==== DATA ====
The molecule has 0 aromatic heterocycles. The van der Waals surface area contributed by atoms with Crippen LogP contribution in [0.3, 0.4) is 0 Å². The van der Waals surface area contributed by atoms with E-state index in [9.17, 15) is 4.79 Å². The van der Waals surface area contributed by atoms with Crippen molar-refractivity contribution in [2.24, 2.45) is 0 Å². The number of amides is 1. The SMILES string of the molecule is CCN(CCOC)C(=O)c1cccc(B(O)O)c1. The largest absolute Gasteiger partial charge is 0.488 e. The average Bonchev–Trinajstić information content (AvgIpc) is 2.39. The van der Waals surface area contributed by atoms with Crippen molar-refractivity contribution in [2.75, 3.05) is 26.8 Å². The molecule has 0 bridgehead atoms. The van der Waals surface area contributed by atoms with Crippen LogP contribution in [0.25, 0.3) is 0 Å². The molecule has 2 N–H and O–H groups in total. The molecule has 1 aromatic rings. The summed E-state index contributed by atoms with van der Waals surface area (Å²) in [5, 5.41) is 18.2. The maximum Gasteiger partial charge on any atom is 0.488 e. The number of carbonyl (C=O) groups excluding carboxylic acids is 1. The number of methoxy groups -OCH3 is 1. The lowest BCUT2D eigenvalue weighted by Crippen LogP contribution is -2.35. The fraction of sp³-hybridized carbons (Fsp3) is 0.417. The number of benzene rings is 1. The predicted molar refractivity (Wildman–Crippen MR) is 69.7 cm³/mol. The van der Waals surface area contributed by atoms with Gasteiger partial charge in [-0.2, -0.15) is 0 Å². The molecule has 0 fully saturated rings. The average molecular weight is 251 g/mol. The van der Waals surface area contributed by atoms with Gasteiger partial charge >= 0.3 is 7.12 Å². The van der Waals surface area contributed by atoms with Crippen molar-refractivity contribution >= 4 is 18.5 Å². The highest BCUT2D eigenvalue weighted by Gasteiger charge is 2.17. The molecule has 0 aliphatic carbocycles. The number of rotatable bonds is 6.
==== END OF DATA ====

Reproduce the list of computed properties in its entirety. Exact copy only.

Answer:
The molecule has 0 aromatic heterocycles. The van der Waals surface area contributed by atoms with Crippen LogP contribution in [0.3, 0.4) is 0 Å². The van der Waals surface area contributed by atoms with E-state index in [9.17, 15) is 4.79 Å². The van der Waals surface area contributed by atoms with Crippen molar-refractivity contribution in [2.24, 2.45) is 0 Å². The number of amides is 1. The SMILES string of the molecule is CCN(CCOC)C(=O)c1cccc(B(O)O)c1. The largest absolute Gasteiger partial charge is 0.488 e. The average Bonchev–Trinajstić information content (AvgIpc) is 2.39. The van der Waals surface area contributed by atoms with Crippen molar-refractivity contribution in [2.75, 3.05) is 26.8 Å². The molecule has 0 bridgehead atoms. The van der Waals surface area contributed by atoms with Crippen LogP contribution in [0.25, 0.3) is 0 Å². The molecule has 2 N–H and O–H groups in total. The molecule has 1 aromatic rings. The summed E-state index contributed by atoms with van der Waals surface area (Å²) in [5, 5.41) is 18.2. The maximum Gasteiger partial charge on any atom is 0.488 e. The number of carbonyl (C=O) groups excluding carboxylic acids is 1. The number of methoxy groups -OCH3 is 1. The lowest BCUT2D eigenvalue weighted by Crippen LogP contribution is -2.35. The fraction of sp³-hybridized carbons (Fsp3) is 0.417. The number of benzene rings is 1. The predicted molar refractivity (Wildman–Crippen MR) is 69.7 cm³/mol. The van der Waals surface area contributed by atoms with Gasteiger partial charge in [-0.2, -0.15) is 0 Å². The molecule has 0 fully saturated rings. The average molecular weight is 251 g/mol. The van der Waals surface area contributed by atoms with Gasteiger partial charge >= 0.3 is 7.12 Å². The van der Waals surface area contributed by atoms with Crippen molar-refractivity contribution >= 4 is 18.5 Å². The highest BCUT2D eigenvalue weighted by Gasteiger charge is 2.17. The molecule has 0 aliphatic carbocycles. The number of rotatable bonds is 6.